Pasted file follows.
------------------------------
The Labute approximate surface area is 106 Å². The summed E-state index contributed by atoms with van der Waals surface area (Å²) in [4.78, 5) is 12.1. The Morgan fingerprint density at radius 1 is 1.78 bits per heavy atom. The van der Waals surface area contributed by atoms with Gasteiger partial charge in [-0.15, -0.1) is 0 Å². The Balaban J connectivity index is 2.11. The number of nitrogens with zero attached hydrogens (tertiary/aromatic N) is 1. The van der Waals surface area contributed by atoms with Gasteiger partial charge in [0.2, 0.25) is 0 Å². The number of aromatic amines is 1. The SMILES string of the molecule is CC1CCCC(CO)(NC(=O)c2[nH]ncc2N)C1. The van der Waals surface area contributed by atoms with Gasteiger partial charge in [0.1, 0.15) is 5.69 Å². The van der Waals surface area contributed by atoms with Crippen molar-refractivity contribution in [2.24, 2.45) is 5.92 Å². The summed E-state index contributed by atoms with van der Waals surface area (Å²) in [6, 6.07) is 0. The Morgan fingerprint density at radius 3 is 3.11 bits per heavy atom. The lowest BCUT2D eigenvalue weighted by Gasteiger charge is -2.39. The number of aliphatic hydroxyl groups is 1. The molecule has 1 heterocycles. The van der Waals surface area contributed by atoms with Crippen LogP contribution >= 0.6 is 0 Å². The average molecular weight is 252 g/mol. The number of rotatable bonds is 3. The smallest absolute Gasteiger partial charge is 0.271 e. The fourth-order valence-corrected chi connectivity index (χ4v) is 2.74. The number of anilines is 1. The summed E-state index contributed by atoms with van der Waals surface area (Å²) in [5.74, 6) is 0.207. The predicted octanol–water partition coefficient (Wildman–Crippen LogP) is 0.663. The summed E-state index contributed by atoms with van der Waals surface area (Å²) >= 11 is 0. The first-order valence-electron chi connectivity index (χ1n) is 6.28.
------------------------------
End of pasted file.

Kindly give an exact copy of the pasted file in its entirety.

The Labute approximate surface area is 106 Å². The summed E-state index contributed by atoms with van der Waals surface area (Å²) in [4.78, 5) is 12.1. The Morgan fingerprint density at radius 1 is 1.78 bits per heavy atom. The van der Waals surface area contributed by atoms with Gasteiger partial charge in [-0.15, -0.1) is 0 Å². The Balaban J connectivity index is 2.11. The number of nitrogens with zero attached hydrogens (tertiary/aromatic N) is 1. The van der Waals surface area contributed by atoms with Gasteiger partial charge in [0.2, 0.25) is 0 Å². The number of aromatic amines is 1. The SMILES string of the molecule is CC1CCCC(CO)(NC(=O)c2[nH]ncc2N)C1. The van der Waals surface area contributed by atoms with Gasteiger partial charge in [0.1, 0.15) is 5.69 Å². The van der Waals surface area contributed by atoms with Crippen molar-refractivity contribution in [2.24, 2.45) is 5.92 Å². The summed E-state index contributed by atoms with van der Waals surface area (Å²) in [6, 6.07) is 0. The Morgan fingerprint density at radius 3 is 3.11 bits per heavy atom. The lowest BCUT2D eigenvalue weighted by Gasteiger charge is -2.39. The number of aliphatic hydroxyl groups is 1. The molecule has 1 heterocycles. The van der Waals surface area contributed by atoms with Crippen LogP contribution >= 0.6 is 0 Å². The average molecular weight is 252 g/mol. The number of rotatable bonds is 3. The smallest absolute Gasteiger partial charge is 0.271 e. The fourth-order valence-corrected chi connectivity index (χ4v) is 2.74. The number of anilines is 1. The summed E-state index contributed by atoms with van der Waals surface area (Å²) in [5.74, 6) is 0.207. The predicted octanol–water partition coefficient (Wildman–Crippen LogP) is 0.663. The summed E-state index contributed by atoms with van der Waals surface area (Å²) >= 11 is 0. The first-order valence-electron chi connectivity index (χ1n) is 6.28.